Take a look at these statistics: 399 metres run in the first half by the world champions against just 44 from the Boks, 29 gainline successes against four and many, many more passes and offloads than a team that was committed to scrambling defence.

Watching from the vantage point of the press box, it was obvious that the Boks were in big trouble and it was going to be a long second half against a team that always lifts intensity and puts opposition away in the final quarter.

Only this time they didn’t have to wait for the last quarter, for the game was really out of sight long before that.


The Boks didn’t help themselves with a wayward field kicking performance, not to mention the limitations of their mentality.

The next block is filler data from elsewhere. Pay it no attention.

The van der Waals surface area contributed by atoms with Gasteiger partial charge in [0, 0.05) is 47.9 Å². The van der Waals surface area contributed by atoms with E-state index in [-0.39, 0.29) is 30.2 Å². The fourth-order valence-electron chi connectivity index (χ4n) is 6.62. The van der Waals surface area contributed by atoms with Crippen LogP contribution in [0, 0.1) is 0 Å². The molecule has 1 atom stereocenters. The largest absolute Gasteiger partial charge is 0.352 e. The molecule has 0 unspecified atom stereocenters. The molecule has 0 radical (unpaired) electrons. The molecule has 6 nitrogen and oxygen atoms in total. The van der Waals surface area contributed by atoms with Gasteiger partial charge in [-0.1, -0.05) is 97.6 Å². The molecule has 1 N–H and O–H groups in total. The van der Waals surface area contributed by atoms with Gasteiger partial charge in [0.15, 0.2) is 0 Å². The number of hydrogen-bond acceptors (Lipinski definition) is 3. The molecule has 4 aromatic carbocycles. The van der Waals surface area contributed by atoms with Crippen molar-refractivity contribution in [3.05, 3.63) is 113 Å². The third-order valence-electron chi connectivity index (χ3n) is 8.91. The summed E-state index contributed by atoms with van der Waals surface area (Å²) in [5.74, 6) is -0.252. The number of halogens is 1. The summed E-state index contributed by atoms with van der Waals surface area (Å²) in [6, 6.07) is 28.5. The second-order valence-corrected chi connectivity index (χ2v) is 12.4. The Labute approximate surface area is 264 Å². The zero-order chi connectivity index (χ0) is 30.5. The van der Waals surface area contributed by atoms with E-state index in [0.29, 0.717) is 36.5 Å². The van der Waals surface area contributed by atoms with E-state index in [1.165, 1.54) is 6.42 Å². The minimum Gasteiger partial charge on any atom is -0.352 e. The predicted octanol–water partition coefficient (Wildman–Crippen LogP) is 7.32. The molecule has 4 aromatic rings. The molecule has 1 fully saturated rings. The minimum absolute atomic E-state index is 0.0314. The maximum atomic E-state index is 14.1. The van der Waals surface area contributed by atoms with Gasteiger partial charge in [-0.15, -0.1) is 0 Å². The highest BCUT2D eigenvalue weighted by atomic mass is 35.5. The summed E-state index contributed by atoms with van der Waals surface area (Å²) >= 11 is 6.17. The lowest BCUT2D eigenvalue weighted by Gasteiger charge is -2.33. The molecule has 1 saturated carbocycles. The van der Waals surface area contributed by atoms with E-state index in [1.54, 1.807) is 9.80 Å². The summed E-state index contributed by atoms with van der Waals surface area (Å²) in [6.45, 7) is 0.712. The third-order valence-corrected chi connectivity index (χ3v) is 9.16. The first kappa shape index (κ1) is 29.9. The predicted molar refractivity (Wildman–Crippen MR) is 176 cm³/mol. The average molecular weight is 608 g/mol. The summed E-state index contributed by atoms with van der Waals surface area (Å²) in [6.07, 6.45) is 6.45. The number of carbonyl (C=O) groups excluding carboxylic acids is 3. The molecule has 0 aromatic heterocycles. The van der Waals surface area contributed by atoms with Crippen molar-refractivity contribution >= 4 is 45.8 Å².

They’d selected a team to win it by kicking three pointers, so maybe you couldn’t blame Morne Steyn for trying to drop a goal when the Boks were in a rare good attacking position and had won quick ball shortly before halftime.

That decision pretty much summed up the Boks in the home leg of the Championship.

No imagination, no innovation, and no tries. They won the match against the Wallabies, who freeze with fear whenever they go to the Highveld, by happy accident the week before, but against the All Blacks the limited game-plan was never going to hold up.

Kicking the ball onto the All Blacks in the first half just drained the Boks of energy as the All Blacks' back three ran back at them with interest, and they paid for that bankrupt approach after halftime.

The Bok were the first on the board with a Steyn penalty from near the halfway line in the fourth minute, and although the All Blacks did most of the attacking after that, the hosts managed to scramble their way into the Kiwi half and kick another penalty in the 22nd minute to make it 6-0.